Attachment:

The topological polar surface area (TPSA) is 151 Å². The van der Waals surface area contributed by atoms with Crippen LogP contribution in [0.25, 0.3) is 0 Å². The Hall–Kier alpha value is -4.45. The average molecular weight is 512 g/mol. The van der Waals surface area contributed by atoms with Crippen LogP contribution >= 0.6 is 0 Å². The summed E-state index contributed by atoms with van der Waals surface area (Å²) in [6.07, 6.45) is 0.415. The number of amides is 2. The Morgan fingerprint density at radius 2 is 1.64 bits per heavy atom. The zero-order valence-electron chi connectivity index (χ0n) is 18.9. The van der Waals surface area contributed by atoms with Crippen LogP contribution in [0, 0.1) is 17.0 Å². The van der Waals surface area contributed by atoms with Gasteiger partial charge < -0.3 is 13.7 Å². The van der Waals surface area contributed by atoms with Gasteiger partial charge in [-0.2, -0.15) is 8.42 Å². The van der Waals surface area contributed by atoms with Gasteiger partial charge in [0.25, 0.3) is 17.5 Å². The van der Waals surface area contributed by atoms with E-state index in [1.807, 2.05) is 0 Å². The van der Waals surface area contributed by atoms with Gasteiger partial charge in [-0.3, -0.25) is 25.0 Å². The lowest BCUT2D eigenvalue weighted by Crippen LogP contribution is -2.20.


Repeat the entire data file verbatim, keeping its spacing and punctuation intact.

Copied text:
The topological polar surface area (TPSA) is 151 Å². The van der Waals surface area contributed by atoms with Crippen LogP contribution in [0.25, 0.3) is 0 Å². The Hall–Kier alpha value is -4.45. The average molecular weight is 512 g/mol. The van der Waals surface area contributed by atoms with Crippen LogP contribution >= 0.6 is 0 Å². The summed E-state index contributed by atoms with van der Waals surface area (Å²) in [6.07, 6.45) is 0.415. The number of amides is 2. The Morgan fingerprint density at radius 2 is 1.64 bits per heavy atom. The zero-order valence-electron chi connectivity index (χ0n) is 18.9. The van der Waals surface area contributed by atoms with Crippen LogP contribution in [0, 0.1) is 17.0 Å². The van der Waals surface area contributed by atoms with Gasteiger partial charge < -0.3 is 13.7 Å². The van der Waals surface area contributed by atoms with Gasteiger partial charge in [-0.2, -0.15) is 8.42 Å². The van der Waals surface area contributed by atoms with Gasteiger partial charge in [0.25, 0.3) is 17.5 Å². The van der Waals surface area contributed by atoms with E-state index in [1.807, 2.05) is 0 Å². The van der Waals surface area contributed by atoms with Gasteiger partial charge in [-0.3, -0.25) is 25.0 Å². The lowest BCUT2D eigenvalue weighted by Crippen LogP contribution is -2.20.